For this week’s cover story, “Paper Cuts,” I spoke to many people about The Times-Picayune’s upcoming transition to thrice-weekly publishing and a concentration on online news gathering.
One of the people to whom I spoke was David Carr, who writes about media, business and culture for The New York Times — and who originally broke the story about the New Orleans paper’s transition. Carr is a fun interview — he refers to newspapering as “putting the white paper out to get the green paper back” — and much of what he said didn’t make the final article. So here’s some extra Carr on the Picayune situation.
• On the prospect of The Times-Picayune going completely online and entirely paperless in a few years:
“You’re [New Orleans] not really ringed by a great retail gold mine that would make for a great Sunday product. I don’t think that Newhouse has committed to print. The whole industry is going to a paperless business. … I would not be surprised to see them eliminate the print product.”
• On NOLA.com becoming the primary mode of Advance's news distribution:
“If you look at their web product broadly — that turns out to be a significant error. When it comes to [newspaper/website] integration, which they’re putting on a forced march, they have a very long way to go, with a staff and a technology that is probably not on par with a lot of American newspapers in digital terms. They can talk all they want about the traffic on the New Orleans site. What does it mean if you can’t search what you have?”
In homegrown goods, designers Yvonne LaFleur and Tracy Thomson have donated to the cause, and there are Muses shoes galore. Perhaps coolest of all, though, is Times-Picayune food editor Judy Walker's handmade quilt (pictured) made of T-shirts, many of which feature the paper's most famous front pages.
Tickets to the Sept. 29 benefit, "Black, White and Red All Over," are $30. The night will feature entertainment by David Torkanowsky, Charmaine Neville, The Pfister Sisters and John Rankin, among others, and food will be provided by several area restaurants. There will also be a silent auction that night, but bidding is already open on the online auction.
In other news, it seems that 60 Minutes is going ahead with a segment about the paper's move to digital. Correspondent Morley Safer is in town this week, and he's interviewed Mayor Mitch Landrieu and T-P editor Jim Amoss, along with several community leaders. (Landrieu even tweeted a picture.) The segment is scheduled to air Sept. 30 — the last day for the fired employees.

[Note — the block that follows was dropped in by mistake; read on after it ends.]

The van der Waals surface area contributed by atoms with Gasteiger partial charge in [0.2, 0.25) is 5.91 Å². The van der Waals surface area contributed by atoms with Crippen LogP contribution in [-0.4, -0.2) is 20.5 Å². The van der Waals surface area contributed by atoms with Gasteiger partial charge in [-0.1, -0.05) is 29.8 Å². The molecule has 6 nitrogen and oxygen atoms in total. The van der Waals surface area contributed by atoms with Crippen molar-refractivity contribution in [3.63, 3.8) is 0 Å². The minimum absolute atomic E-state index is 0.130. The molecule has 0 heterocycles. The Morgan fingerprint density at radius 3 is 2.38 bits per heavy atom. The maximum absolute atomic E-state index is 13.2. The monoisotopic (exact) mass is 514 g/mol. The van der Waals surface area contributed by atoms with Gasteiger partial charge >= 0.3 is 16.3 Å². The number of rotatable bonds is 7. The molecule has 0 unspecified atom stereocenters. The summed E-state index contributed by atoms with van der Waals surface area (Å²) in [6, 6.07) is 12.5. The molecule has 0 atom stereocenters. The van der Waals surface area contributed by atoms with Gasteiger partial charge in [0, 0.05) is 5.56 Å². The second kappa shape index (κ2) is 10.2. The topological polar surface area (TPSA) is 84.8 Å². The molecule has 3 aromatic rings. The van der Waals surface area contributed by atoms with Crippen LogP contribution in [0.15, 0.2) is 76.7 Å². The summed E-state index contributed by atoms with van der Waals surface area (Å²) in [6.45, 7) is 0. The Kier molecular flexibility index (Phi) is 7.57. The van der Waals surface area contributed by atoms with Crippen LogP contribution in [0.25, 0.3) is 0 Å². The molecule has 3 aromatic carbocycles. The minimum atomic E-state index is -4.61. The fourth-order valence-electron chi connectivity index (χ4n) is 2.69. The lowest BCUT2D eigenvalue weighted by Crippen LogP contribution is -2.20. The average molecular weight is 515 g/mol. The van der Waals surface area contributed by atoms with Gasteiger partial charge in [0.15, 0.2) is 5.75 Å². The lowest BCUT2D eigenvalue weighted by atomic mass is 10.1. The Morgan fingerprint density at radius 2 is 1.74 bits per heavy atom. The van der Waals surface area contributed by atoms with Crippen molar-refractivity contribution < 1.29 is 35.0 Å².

"We definitely need more than 1,000," he told Gambit this morning. "I'd like to get 20,000. But we're looking at 5,000 to 10,000, and I think that’s easily obtainable based on the response we got yesterday."
The Advocate's push into the New Orleans market, of course, is in response to The Times-Picayune's scaling back to thrice-weekly publication as of Oct. 1, concentrating its news gathering online at NOLA.com under the name NOLA Media Group.
"We still believe in the printed newspaper every day," Manship said. "We don’t doubt the importance of digital — we have a website and an app; we even have an e-edition, so we feel like we are there. We just felt like the people of New Orleans were very strong toward their reading of the Picayune seven days a week. So we thought we’d step in and fill the void."
Under the cut: Manship discusses distribution, advertisers, and office space for The Advocate's new New Orleans bureau ...
Good Afternoon, as the Publisher of The Advocate in Baton Rouge, my family has been providing a daily newspaper to the citizens of Louisiana since the early 1900s. In fact, like the newspaper in New Orleans, The Advocate’s origins date back 170 years to 1842. And like New Orleanians, the citizens of Baton Rouge demand quality journalism and are accustomed to receiving it in the form of a daily newspaper. We are proud to meet that demand.